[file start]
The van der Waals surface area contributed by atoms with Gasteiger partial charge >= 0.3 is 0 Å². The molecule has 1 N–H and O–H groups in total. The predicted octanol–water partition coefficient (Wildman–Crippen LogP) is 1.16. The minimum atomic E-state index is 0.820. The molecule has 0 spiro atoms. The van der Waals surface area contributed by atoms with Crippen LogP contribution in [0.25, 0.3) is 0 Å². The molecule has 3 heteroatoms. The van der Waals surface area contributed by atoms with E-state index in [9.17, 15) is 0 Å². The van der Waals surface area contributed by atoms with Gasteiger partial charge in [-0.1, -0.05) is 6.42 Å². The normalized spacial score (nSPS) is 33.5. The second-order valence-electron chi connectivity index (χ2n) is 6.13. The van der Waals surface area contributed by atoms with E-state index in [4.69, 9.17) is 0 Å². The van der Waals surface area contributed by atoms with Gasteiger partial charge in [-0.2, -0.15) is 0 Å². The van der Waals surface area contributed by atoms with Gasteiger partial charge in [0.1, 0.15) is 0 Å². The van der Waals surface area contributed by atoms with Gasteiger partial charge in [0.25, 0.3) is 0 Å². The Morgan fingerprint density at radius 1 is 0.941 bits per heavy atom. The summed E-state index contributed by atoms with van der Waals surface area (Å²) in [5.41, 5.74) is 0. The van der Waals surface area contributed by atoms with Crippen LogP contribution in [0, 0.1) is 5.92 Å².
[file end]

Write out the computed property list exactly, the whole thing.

The van der Waals surface area contributed by atoms with Gasteiger partial charge >= 0.3 is 0 Å². The molecule has 1 N–H and O–H groups in total. The predicted octanol–water partition coefficient (Wildman–Crippen LogP) is 1.16. The minimum atomic E-state index is 0.820. The molecule has 0 spiro atoms. The van der Waals surface area contributed by atoms with Crippen LogP contribution in [0.25, 0.3) is 0 Å². The molecule has 3 heteroatoms. The van der Waals surface area contributed by atoms with E-state index in [9.17, 15) is 0 Å². The van der Waals surface area contributed by atoms with Gasteiger partial charge in [-0.1, -0.05) is 6.42 Å². The normalized spacial score (nSPS) is 33.5. The second-order valence-electron chi connectivity index (χ2n) is 6.13. The van der Waals surface area contributed by atoms with E-state index in [4.69, 9.17) is 0 Å². The van der Waals surface area contributed by atoms with Gasteiger partial charge in [-0.2, -0.15) is 0 Å². The van der Waals surface area contributed by atoms with Gasteiger partial charge in [0.1, 0.15) is 0 Å². The van der Waals surface area contributed by atoms with Gasteiger partial charge in [0.25, 0.3) is 0 Å². The Morgan fingerprint density at radius 1 is 0.941 bits per heavy atom. The summed E-state index contributed by atoms with van der Waals surface area (Å²) in [5.41, 5.74) is 0. The van der Waals surface area contributed by atoms with Crippen LogP contribution in [0, 0.1) is 5.92 Å².